The opinion of the court was delivered by: EDELSTEIN
EDELSTEIN, District Judge.
Petitioner, presently confined at Green Haven State Prison in New York State, was convicted after a jury trial in the Court of General Sessions, New York County, of robbery in the first degree. On April 27, 1948, he was sentenced to a term of not less than ten nor more than twenty years. If served without interruption, this sentence, at its maximum, would have expired in 1968 and petitioner today would be a free man. However, it appears that at various times since 1948 petitioner was released on parole and then afterwards was returned to prison as a parole delinquent. Under New York law a declaration of delinquency by the board of parole interrupts the running of a person's sentence until he is returned to prison pursuant to that sentence. See, N.Y. Penal Law § 70.40 (McKinney's Consol. Laws, c. 40) (1967); N.Y. Correction Law § 218 (McKinney's Consol. Laws, c. 43, 1968). Thus, as a result of his parole violations, petitioner remains imprisoned beyond the original maximum expiration date of his sentence. The single issue
raised by this petition for a writ of habeas corpus is whether or not this continued incarceration violates petitioner's Fourteenth Amendment right to due process of law.
The court holds that it does not.
Parole is designed "* * * to permit a deserving prisoner to leave prison before the expiration of his term and to serve out its balance while living in the community." Parole is a matter of legislative grace and "* * * its being granted may be coupled with such conditions as reasonably might be expected to assure its success." Woods v. Steiner, 207 F. Supp. 945, 951 (D. Md. 1962). One of the conditions which lawfully may be imposed upon the parole of a prisoner is that in the event that he violates the terms of his parole he may be required to return to prison to serve the unexpired portion of his original sentence without having deducted therefrom all or part of the time which he spent on parole. This requirement does not abridge any of the prisoner's constitutional rights. United States ex rel. Callens v. Buono, 260 F. Supp. 313 (S.D.N.Y. 1966); Woods v. Steiner, supra.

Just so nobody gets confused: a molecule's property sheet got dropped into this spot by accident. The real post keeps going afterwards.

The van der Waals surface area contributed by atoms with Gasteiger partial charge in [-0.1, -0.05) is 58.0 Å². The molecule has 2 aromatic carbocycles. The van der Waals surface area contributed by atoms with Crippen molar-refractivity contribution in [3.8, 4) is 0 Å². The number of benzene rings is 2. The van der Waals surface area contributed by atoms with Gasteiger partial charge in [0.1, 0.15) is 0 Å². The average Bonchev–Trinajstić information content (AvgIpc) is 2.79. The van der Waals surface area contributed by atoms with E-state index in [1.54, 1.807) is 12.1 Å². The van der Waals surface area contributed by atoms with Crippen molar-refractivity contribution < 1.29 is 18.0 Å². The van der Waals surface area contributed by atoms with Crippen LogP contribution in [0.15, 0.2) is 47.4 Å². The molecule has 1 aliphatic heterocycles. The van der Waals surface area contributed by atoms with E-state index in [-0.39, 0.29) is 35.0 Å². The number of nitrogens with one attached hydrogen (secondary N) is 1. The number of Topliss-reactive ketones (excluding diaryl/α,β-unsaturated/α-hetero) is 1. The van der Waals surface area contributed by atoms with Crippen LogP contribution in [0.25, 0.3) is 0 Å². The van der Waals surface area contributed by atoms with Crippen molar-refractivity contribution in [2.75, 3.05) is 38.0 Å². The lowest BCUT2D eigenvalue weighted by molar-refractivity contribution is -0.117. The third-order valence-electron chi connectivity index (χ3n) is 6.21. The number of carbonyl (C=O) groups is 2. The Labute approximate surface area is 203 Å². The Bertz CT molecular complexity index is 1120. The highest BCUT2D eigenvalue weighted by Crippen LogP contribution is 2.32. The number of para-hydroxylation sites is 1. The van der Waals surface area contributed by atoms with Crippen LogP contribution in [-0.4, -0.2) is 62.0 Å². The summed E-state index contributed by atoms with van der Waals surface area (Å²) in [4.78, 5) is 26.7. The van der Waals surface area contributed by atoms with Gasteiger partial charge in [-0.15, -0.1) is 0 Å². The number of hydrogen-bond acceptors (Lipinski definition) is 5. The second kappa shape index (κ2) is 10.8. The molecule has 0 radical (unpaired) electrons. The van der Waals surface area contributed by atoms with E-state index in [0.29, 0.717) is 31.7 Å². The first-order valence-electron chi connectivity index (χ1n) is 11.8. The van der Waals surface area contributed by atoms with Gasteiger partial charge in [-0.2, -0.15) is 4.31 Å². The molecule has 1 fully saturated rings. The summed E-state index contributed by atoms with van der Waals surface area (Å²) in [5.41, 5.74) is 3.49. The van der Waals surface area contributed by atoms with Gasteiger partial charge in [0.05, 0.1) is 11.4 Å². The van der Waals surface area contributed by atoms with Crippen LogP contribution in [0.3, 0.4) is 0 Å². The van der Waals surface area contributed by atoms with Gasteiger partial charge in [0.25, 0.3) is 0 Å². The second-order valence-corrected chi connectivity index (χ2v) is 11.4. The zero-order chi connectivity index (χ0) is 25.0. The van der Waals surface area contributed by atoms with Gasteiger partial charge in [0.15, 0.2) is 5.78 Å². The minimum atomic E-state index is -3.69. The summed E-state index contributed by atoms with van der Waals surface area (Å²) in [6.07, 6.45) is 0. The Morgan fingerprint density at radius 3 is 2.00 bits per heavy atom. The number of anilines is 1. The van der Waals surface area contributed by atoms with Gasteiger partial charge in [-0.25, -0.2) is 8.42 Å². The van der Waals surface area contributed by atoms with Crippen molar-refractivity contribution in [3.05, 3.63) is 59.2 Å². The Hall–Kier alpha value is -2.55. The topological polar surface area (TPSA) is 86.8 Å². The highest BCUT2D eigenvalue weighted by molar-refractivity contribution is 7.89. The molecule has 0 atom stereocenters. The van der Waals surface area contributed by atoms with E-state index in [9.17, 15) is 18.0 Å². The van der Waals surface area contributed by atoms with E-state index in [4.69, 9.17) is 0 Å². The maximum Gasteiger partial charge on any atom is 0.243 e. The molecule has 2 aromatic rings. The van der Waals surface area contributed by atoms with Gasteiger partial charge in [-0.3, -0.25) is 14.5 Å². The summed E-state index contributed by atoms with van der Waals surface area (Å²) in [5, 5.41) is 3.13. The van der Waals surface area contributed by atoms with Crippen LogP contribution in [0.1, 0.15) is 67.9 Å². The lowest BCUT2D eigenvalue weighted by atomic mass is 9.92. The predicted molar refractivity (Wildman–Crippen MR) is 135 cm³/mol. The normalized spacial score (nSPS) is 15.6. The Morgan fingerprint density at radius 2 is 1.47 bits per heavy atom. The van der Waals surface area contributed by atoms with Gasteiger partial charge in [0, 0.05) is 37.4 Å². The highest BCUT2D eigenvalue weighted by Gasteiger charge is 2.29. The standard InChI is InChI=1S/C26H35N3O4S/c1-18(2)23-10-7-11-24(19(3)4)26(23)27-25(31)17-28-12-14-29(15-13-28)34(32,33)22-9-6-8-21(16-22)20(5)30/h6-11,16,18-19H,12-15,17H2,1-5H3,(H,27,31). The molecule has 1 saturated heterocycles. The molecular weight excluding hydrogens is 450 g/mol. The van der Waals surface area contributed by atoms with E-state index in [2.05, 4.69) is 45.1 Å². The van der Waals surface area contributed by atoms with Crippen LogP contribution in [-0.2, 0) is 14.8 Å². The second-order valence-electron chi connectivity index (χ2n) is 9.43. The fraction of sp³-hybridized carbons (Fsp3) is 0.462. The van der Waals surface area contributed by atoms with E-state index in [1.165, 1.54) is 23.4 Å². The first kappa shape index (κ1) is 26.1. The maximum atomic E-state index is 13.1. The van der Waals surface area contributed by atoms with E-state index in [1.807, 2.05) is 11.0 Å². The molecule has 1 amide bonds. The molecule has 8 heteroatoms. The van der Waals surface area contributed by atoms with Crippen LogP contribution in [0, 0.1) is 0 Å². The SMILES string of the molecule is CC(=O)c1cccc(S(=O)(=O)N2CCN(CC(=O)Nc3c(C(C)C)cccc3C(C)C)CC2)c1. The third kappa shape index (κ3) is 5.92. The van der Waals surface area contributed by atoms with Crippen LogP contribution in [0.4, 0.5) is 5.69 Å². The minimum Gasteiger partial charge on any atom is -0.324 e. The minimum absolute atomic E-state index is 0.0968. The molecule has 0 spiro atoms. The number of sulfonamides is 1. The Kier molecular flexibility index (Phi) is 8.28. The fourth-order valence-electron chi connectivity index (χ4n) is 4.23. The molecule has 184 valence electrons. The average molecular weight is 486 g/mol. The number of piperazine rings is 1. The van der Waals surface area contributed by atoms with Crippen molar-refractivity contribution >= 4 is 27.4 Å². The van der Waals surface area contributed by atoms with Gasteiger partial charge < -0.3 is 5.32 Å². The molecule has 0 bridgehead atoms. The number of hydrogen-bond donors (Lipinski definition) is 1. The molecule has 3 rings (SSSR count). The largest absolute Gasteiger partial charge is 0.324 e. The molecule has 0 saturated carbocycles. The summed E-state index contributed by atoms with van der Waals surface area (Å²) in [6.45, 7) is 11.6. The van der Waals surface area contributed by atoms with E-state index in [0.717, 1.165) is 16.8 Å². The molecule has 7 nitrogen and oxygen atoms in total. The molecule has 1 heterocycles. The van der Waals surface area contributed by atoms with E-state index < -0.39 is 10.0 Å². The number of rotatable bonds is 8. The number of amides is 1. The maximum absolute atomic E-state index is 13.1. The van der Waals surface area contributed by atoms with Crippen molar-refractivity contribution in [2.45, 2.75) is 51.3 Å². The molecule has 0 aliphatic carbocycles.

It is to be noted that the federal parole scheme is stricter than the New York scheme in connection with the credit given to a parole delinquent. In New York a parole delinquent receives credit for the period during which he observed all of the conditions of his parole. In contrast, when a federal parolee becomes delinquent, credit for any time at all spent on parole is completely lost to him. Thus, upon his return to prison a federal parole delinquent must serve the full unexpired term of imprisonment to which he was originally sentenced regardless of how long he was on parole without being delinquent. 18 U.S.C. § 4205 (1964). This federal scheme has withstood attacks on federal constitutional grounds in many cases. Canavari v. Richardson, 419 F.2d 1287 (9th Cir. 1969), and cases cited therein; Van Buskirk v. Wilkinson, 216 F.2d 735 (9th Cir. 1954). It would seem that if the federal statute is constitutional, then a fortiori, the New York scheme does not violate any federal constitutional right. Dalton v. Warden, 216 F. Supp. 600, 602 (D. Md.), cert. denied Bosler v. Dalton, 373 U.S. 942, 83 S. Ct. 1550, 10 L. Ed. 2d 697 (1963).
Petitioner argues that when sentence was imposed upon him in 1948 a maximum expiration date of twenty years hence was also fixed by the court at the same time. Petitioner also argues that his imprisonment beyond that expiration date is unlawful in the absence of a new sentence. This contention was fully considered and rejected by Judge Northrop in his cogent opinion concerning the Maryland parole statute. Woods v. Steiner, 207 F. Supp. 945 (Md. 1962). The Judge reasoned that all judges, state and federal, are aware at the time of sentencing that a prisoner may be paroled, that the conditions of his parole may be violated, "* * * and that this violation might extend the parolee's imprisonment beyond an expiration date arrived at by the simple arithmetical process of adding the term of the sentence to the date upon which its service is to commence." 207 F. Supp. at 950. Thus, Judge Northrop held that the imposition of sentence does not as well set the precise termination date of that sentence. This court agrees with Judge Northrop's conclusion.
The petition for a writ of habeas corpus is dismissed.